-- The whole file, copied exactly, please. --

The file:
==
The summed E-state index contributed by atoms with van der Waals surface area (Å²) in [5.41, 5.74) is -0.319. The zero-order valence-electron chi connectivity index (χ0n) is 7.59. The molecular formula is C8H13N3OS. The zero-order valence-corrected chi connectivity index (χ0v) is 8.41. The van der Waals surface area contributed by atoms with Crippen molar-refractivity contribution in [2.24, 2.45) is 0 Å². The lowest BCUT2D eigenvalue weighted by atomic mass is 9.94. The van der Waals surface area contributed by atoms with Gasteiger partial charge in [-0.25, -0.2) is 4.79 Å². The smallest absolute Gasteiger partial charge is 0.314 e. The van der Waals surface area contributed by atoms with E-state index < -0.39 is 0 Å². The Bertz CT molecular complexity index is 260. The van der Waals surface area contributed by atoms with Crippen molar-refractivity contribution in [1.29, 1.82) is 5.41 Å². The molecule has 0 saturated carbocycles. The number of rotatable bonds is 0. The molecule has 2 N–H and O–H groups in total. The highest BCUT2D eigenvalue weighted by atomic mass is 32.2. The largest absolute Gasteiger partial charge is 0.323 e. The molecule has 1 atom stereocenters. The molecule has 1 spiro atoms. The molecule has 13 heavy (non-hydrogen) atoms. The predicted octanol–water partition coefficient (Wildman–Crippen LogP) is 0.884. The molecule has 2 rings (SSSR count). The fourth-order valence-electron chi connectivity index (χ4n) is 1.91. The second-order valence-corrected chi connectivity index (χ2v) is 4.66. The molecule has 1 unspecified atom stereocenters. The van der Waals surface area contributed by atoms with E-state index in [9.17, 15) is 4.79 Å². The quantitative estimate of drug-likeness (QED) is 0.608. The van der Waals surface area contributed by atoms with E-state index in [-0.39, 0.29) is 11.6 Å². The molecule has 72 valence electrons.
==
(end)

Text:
The summed E-state index contributed by atoms with van der Waals surface area (Å²) in [5.41, 5.74) is -0.319. The zero-order valence-electron chi connectivity index (χ0n) is 7.59. The molecular formula is C8H13N3OS. The zero-order valence-corrected chi connectivity index (χ0v) is 8.41. The van der Waals surface area contributed by atoms with Crippen molar-refractivity contribution in [2.24, 2.45) is 0 Å². The lowest BCUT2D eigenvalue weighted by atomic mass is 9.94. The van der Waals surface area contributed by atoms with Gasteiger partial charge in [-0.25, -0.2) is 4.79 Å². The smallest absolute Gasteiger partial charge is 0.314 e. The van der Waals surface area contributed by atoms with E-state index < -0.39 is 0 Å². The Bertz CT molecular complexity index is 260. The van der Waals surface area contributed by atoms with Crippen molar-refractivity contribution in [1.29, 1.82) is 5.41 Å². The molecule has 0 saturated carbocycles. The number of rotatable bonds is 0. The molecule has 2 N–H and O–H groups in total. The highest BCUT2D eigenvalue weighted by atomic mass is 32.2. The largest absolute Gasteiger partial charge is 0.323 e. The molecule has 1 atom stereocenters. The molecule has 1 spiro atoms. The molecule has 13 heavy (non-hydrogen) atoms. The predicted octanol–water partition coefficient (Wildman–Crippen LogP) is 0.884. The molecule has 2 rings (SSSR count). The fourth-order valence-electron chi connectivity index (χ4n) is 1.91. The second-order valence-corrected chi connectivity index (χ2v) is 4.66. The molecule has 1 unspecified atom stereocenters. The van der Waals surface area contributed by atoms with E-state index in [9.17, 15) is 4.79 Å². The quantitative estimate of drug-likeness (QED) is 0.608. The van der Waals surface area contributed by atoms with E-state index in [-0.39, 0.29) is 11.6 Å². The molecule has 72 valence electrons.